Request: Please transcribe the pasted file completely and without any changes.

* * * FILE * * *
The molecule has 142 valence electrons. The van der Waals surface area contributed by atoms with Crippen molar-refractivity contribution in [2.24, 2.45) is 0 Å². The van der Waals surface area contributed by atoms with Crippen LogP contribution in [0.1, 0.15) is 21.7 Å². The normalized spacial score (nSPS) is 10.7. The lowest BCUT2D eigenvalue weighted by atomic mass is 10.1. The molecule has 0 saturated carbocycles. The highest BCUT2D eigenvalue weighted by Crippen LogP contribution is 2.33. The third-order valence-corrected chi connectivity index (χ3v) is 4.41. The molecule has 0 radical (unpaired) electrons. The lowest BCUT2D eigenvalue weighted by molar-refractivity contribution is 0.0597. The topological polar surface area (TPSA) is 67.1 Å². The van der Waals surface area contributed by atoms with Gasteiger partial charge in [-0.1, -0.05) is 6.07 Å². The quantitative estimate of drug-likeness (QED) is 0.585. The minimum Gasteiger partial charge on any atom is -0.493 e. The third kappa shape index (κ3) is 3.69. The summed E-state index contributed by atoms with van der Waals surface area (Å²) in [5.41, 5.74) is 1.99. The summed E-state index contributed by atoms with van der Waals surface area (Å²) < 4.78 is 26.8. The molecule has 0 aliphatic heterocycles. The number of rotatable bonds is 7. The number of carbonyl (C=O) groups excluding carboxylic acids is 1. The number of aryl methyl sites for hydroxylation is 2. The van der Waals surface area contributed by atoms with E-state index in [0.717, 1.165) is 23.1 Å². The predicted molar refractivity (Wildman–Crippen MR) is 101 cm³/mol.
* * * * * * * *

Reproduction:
The molecule has 142 valence electrons. The van der Waals surface area contributed by atoms with Crippen molar-refractivity contribution in [2.24, 2.45) is 0 Å². The van der Waals surface area contributed by atoms with Crippen LogP contribution in [0.1, 0.15) is 21.7 Å². The normalized spacial score (nSPS) is 10.7. The lowest BCUT2D eigenvalue weighted by atomic mass is 10.1. The molecule has 0 saturated carbocycles. The highest BCUT2D eigenvalue weighted by Crippen LogP contribution is 2.33. The third-order valence-corrected chi connectivity index (χ3v) is 4.41. The molecule has 0 radical (unpaired) electrons. The lowest BCUT2D eigenvalue weighted by molar-refractivity contribution is 0.0597. The topological polar surface area (TPSA) is 67.1 Å². The van der Waals surface area contributed by atoms with Gasteiger partial charge in [-0.1, -0.05) is 6.07 Å². The quantitative estimate of drug-likeness (QED) is 0.585. The minimum Gasteiger partial charge on any atom is -0.493 e. The third kappa shape index (κ3) is 3.69. The summed E-state index contributed by atoms with van der Waals surface area (Å²) in [5.41, 5.74) is 1.99. The summed E-state index contributed by atoms with van der Waals surface area (Å²) < 4.78 is 26.8. The molecule has 0 aliphatic heterocycles. The number of rotatable bonds is 7. The number of carbonyl (C=O) groups excluding carboxylic acids is 1. The number of aryl methyl sites for hydroxylation is 2. The van der Waals surface area contributed by atoms with E-state index in [0.717, 1.165) is 23.1 Å². The predicted molar refractivity (Wildman–Crippen MR) is 101 cm³/mol.